9. Where provinces make such a transfer of power to the federal government, they are relieved of whatever financial cost is involved in running programs in that area of activity. The cost is assumed by the federal taxpayer. Provincial taxpayers are federal taxpayers as well. Accordingly, the effect of the amendment is simply that a province that opts out of the transfer of jurisdiction to Ottawa and continues to carry the cost of the program itself gets some share of the Ottawa dollars that are being made available to fund that particular area of activity.

(b) The requirement of unanimity

10. The major change to the amending formula contained in the Constitution Act 1982 concerns section 41 of that Act. That section, it will be recalled, listed 5 feature of the Constitution of Canada that can only be amended with the unanimous consent a the House of Commons and the Senate and the legislative assembly of each province. The Constitution Amendment, 1987 would add to this list the following matters:

These items, at the present time, are subject to the 7­50 formula.

(c) Where no changes are made

11. The Constitution Amendment, 1987 would not introduce changes to the other amending formulae now found in the Constitution Act, 1982. In other words, the House of Commons and the Senate's power to make laws amending Canada's Constitution "in relation to the executive government of Canada or the Senate and House of Commons" remains unchanged. Similarly, the authority of the legislature of each province exclusively to make laws amending the constitution of the province remains unchanged. Finally, the formula set out in section 43 of the Constitution Act, 1982 --concerning inter alia, alterations to boundaries between provinces and any provision relating to the use of the English language or the French language within a province--remains unchanged.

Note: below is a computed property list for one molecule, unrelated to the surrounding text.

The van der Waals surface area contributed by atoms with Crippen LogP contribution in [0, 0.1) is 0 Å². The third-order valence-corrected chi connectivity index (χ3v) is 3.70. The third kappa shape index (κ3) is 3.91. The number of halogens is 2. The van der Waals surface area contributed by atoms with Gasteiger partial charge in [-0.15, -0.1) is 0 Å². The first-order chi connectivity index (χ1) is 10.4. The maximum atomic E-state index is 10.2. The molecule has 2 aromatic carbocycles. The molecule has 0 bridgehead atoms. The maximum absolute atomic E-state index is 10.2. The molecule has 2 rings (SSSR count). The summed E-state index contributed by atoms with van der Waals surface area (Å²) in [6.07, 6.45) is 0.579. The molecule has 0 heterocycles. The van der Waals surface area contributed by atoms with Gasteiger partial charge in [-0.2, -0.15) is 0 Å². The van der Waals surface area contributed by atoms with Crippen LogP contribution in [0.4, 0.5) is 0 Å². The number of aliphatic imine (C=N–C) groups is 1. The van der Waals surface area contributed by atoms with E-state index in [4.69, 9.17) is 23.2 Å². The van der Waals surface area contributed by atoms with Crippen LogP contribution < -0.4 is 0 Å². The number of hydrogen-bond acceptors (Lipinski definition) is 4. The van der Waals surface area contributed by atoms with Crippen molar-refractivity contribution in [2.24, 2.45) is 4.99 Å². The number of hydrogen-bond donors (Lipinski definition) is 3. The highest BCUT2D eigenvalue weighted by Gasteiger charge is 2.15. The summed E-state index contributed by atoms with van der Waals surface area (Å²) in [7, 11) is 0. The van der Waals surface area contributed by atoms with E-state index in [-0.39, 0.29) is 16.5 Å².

3. The expanded unanimous consent formula

12. The major point of controversy raised by witnesses who appeared before the Joint Committee related to the proposal to require unanimity for the matters to be added to section 41 of the Constitution Act, 1982. To some extent, additions to the list of matters requiring unanimous consent are consequential upon other changes proposed in the Constitution Amendment, 1987. For example, adding the requirement of unanimity for any amendment concerning the Supreme Court of Canada (and not just its "composition" as under the 1982 formula) reflects the fact that the Constitution Amendment, 1987 would now entrench the Court in the Constitution and would introduce a new appointment process giving the provinces a voice in the appointment of judges to the Supreme Court of Canada. A similar rationale applies to entrenchment the proposed procedures for the appointment of Senators. Inclusion in the rule unanimity of changes "to the principle of proportionate representation of the provinces in the House of Commons prescribed by the Constitution of Canada" merely reflects the reality that the House of Commons, like the Senate and the Supreme Court of Canada, constitutes a fundamental institution of Canadian federalism, and like the Senate and the Supreme Court of Canada should be subject to amendment only with the approval of all the provinces.